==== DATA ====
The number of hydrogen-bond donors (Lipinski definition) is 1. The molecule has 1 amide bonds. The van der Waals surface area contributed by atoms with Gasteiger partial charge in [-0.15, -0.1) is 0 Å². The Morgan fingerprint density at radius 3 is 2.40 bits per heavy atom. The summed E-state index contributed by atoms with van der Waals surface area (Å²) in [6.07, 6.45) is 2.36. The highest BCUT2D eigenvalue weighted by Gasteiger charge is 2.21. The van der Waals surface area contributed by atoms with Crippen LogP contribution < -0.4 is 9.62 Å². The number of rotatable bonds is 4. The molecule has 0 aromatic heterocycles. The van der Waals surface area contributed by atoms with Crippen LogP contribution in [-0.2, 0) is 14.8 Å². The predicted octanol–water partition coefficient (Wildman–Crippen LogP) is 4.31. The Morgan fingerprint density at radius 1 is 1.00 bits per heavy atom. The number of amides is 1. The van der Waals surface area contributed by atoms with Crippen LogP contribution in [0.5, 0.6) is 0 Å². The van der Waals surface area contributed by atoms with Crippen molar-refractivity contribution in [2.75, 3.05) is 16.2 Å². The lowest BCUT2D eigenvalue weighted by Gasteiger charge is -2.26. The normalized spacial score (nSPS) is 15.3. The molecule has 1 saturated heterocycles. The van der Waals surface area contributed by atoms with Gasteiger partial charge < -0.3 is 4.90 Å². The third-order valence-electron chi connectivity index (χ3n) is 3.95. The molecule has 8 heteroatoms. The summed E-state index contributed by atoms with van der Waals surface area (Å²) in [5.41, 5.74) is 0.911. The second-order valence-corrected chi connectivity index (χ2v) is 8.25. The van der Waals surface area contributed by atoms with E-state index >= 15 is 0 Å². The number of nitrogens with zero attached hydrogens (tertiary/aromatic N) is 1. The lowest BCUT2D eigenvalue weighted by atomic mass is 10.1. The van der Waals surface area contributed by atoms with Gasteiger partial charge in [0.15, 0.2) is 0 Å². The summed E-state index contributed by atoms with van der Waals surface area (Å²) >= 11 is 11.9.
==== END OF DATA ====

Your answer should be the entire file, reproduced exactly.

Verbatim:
The number of hydrogen-bond donors (Lipinski definition) is 1. The molecule has 1 amide bonds. The van der Waals surface area contributed by atoms with Gasteiger partial charge in [-0.15, -0.1) is 0 Å². The Morgan fingerprint density at radius 3 is 2.40 bits per heavy atom. The summed E-state index contributed by atoms with van der Waals surface area (Å²) in [6.07, 6.45) is 2.36. The highest BCUT2D eigenvalue weighted by Gasteiger charge is 2.21. The van der Waals surface area contributed by atoms with Crippen LogP contribution < -0.4 is 9.62 Å². The number of rotatable bonds is 4. The molecule has 0 aromatic heterocycles. The van der Waals surface area contributed by atoms with Crippen LogP contribution in [-0.2, 0) is 14.8 Å². The predicted octanol–water partition coefficient (Wildman–Crippen LogP) is 4.31. The Morgan fingerprint density at radius 1 is 1.00 bits per heavy atom. The number of amides is 1. The van der Waals surface area contributed by atoms with Crippen LogP contribution in [0.5, 0.6) is 0 Å². The van der Waals surface area contributed by atoms with Crippen molar-refractivity contribution in [2.75, 3.05) is 16.2 Å². The lowest BCUT2D eigenvalue weighted by Gasteiger charge is -2.26. The normalized spacial score (nSPS) is 15.3. The molecule has 1 saturated heterocycles. The van der Waals surface area contributed by atoms with Gasteiger partial charge < -0.3 is 4.90 Å². The third-order valence-electron chi connectivity index (χ3n) is 3.95. The molecule has 8 heteroatoms. The summed E-state index contributed by atoms with van der Waals surface area (Å²) in [5.41, 5.74) is 0.911. The second-order valence-corrected chi connectivity index (χ2v) is 8.25. The van der Waals surface area contributed by atoms with E-state index >= 15 is 0 Å². The number of nitrogens with zero attached hydrogens (tertiary/aromatic N) is 1. The lowest BCUT2D eigenvalue weighted by atomic mass is 10.1. The van der Waals surface area contributed by atoms with Gasteiger partial charge in [0.15, 0.2) is 0 Å². The summed E-state index contributed by atoms with van der Waals surface area (Å²) >= 11 is 11.9.